When the ratio of the frequency of the pressure variation to the natural frequency of the system is small, then the dynamic deflection is equal to the static deflection. To design a system with a high natural frequency, the mass of the piston, spring, stylus, and mechanical linkage must be small, but the stiffness of the spring must be high. The indicator is subjected to high temperatures and pressures and rapid oscillations, imposing a limitation on the reduction in mass. Too stiff a spring will result in a small displacement of the indicator piston and a record too small to measure with accuracy. Multiplication of the displacement will introduce mechanical ad dynamic errors.
The parameters of the problem for designing an accurate and trouble free recorder are such that there is no easy or simple solution. Studying the variety of indicators in the collection shows how different inventors made different compromises in their designs.
Location:
Currently not on view
Subject:
Engineering, Building, and Architecture
Work
Industry & Manufacturing
Indicators
Credit Line:
Gift of Department of Mechanical Engineering, University of Illinois, Urbana, Illinois
ID Number:
MC*316790
Catalog number:
316790
Accession number:
228496
See more items in:
Work and Industry: Mechanical and Civil Engineering
Indicators
Data Source:
National Museum of American History, Kenneth E. Behring Center

Tabor Steam Engine Indicator

Maker:
Ashcroft Mfg. Co.
Physical Description:
wood (case material)
Measurements:
overall: 6 1/4 in x 9 7/8 in x 8 5/8 in; 15.875 cm x 25.0825 cm x 21.9075 cm
walnut case - from catalog card: 6 1/2 in x 8 1/2 in x 10 in; 16.51 cm x 21.59 cm x 25.4 cm
Object Name:
indicator, steam engine
Place made:
United States: Connecticut
Description:
Ashcroft Mfg. Co. of Bridgeport, Connecticut, manufactured this Tabor steam engine indicator, serial number 2325. It consists of a brass piston with three grooves; a vented brass cylinder; an internal, single wound spring, which can be changed; a large drum with a coil spring and a single record. The end of the linkage that holds the stylus is missing, as is the pulley. Accompanying the indicator is a box with several springs.
An engine indicator is an instrument for graphically recording the pressure versus piston displacement through an engine stroke cycle. Engineers use the resulting diagram to check the design and performance of the engine.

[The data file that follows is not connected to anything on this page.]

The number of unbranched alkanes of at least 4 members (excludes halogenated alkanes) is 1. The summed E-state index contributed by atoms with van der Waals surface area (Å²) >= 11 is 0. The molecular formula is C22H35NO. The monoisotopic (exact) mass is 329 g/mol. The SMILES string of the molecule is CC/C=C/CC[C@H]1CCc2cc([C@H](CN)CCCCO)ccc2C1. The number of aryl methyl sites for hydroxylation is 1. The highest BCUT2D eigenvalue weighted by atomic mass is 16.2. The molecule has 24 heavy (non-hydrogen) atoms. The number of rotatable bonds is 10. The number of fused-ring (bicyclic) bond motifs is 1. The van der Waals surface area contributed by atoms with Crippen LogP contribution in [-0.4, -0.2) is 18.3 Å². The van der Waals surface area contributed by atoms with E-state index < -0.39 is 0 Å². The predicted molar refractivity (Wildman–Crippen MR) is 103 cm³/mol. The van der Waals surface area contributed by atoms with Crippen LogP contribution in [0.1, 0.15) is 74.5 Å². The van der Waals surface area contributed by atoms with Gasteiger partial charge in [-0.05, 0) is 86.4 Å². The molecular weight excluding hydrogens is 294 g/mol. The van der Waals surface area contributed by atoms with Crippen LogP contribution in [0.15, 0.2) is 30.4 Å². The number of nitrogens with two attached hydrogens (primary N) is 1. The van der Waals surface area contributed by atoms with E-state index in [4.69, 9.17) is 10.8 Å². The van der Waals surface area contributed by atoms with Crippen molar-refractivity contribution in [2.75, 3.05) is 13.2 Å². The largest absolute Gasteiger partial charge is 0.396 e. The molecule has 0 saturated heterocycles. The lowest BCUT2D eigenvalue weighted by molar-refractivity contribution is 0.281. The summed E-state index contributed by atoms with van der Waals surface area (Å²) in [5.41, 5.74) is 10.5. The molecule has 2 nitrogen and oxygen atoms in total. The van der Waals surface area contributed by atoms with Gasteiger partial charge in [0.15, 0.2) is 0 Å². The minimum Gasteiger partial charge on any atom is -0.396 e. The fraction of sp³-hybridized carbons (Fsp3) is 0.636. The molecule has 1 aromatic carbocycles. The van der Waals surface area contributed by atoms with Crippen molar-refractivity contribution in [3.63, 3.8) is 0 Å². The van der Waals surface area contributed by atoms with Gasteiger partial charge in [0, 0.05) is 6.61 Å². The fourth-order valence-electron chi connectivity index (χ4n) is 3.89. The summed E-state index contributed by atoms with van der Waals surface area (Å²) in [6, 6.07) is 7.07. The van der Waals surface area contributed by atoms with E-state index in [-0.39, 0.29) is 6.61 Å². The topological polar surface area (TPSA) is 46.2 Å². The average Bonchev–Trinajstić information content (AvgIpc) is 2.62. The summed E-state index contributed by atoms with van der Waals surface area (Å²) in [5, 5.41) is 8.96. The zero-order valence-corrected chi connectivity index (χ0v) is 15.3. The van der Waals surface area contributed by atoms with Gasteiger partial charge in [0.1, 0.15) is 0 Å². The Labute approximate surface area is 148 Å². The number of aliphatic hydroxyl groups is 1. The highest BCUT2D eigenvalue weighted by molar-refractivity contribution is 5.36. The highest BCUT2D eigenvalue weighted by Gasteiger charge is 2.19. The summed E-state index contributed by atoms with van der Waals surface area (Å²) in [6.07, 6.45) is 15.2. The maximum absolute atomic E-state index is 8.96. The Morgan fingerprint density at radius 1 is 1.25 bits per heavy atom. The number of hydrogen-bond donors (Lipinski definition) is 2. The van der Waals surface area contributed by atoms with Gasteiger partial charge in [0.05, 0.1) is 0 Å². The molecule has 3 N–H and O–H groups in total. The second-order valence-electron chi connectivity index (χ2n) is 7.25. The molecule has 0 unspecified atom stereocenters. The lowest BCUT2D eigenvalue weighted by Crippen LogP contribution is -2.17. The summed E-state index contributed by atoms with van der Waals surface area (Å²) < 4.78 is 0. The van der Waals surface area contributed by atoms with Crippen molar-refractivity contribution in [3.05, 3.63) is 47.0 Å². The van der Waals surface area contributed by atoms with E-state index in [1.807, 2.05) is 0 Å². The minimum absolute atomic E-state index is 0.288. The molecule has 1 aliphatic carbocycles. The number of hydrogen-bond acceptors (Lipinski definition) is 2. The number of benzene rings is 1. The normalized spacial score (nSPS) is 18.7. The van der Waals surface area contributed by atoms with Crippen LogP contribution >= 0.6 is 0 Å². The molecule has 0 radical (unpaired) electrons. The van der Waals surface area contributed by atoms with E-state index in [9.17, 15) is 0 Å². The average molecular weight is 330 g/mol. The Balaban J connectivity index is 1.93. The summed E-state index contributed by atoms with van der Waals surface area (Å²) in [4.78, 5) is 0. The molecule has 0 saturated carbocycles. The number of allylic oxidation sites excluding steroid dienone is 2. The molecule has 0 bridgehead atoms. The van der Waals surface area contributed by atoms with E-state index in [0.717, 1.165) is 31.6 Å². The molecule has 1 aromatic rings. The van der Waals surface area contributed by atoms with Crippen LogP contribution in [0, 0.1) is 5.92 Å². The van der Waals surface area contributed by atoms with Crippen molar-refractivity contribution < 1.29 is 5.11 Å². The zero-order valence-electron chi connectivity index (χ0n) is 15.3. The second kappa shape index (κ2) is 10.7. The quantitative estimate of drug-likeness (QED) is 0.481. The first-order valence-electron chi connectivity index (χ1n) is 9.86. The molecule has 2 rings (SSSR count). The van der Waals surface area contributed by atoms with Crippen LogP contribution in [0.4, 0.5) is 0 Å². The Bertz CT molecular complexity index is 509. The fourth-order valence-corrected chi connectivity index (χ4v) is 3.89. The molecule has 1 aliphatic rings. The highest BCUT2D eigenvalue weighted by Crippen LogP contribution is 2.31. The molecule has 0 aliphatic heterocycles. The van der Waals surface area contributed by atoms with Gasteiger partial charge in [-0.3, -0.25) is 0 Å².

A mechanical indicator consists of a piston, spring, stylus, and recording system. The gas pressure of the cylinder deflects the piston and pushes against the spring, creating a linear relationship between the gas pressure and the deflection of the piston against the spring. The deflection is recorded by the stylus on a rotating drum that is connected to the piston. Most indicators incorporate a mechanical linkage to amplify the movement of the piston to increase the scale of the record.
When the ratio of the frequency of the pressure variation to the natural frequency of the system is small, then the dynamic deflection is equal to the static deflection. To design a system with a high natural frequency, the mass of the piston, spring, stylus, and mechanical linkage must be small, but the stiffness of the spring must be high. The indicator is subjected to high temperatures and pressures and rapid oscillations, imposing a limitation on the reduction in mass. Too stiff a spring will result in a small displacement of the indicator piston and a record too small to measure with accuracy. Multiplication of the displacement will introduce mechanical ad dynamic errors.
The parameters of the problem for designing an accurate and trouble free recorder are such that there is no easy or simple solution. Studying the variety of indicators in the collection shows how different inventors made different compromises in their designs.
Location:
Currently not on view
Subject:
Engineering, Building, and Architecture
Work
Industry & Manufacturing
Indicators
Credit Line:
Gift of Department of Mechanical Engineering, University of Illinois, Urbana, Illinois
ID Number:
MC*316791
Catalog number:
316791
Accession number:
228496
See more items in:
Work and Industry: Mechanical and Civil Engineering
Indicators
Data Source:
National Museum of American History, Kenneth E. Behring Center

Additional Online Media:

Tabor Steam Engine Indicator

Maker:
Ashcroft Mfg. Co.
Physical Description:
wood (case material)
Measurements:
walnut case-from catalog card: 8 in x 8 1/2 in x 10 in; 20.32 cm x 21.59 cm x 25.4 cm
overall: 7 1/2 in x 9 3/4 in x 8 1/4 in; 19.05 cm x 24.765 cm x 20.955 cm
Object Name:
indicator, steam engine
Place made:
United States: Connecticut
Description: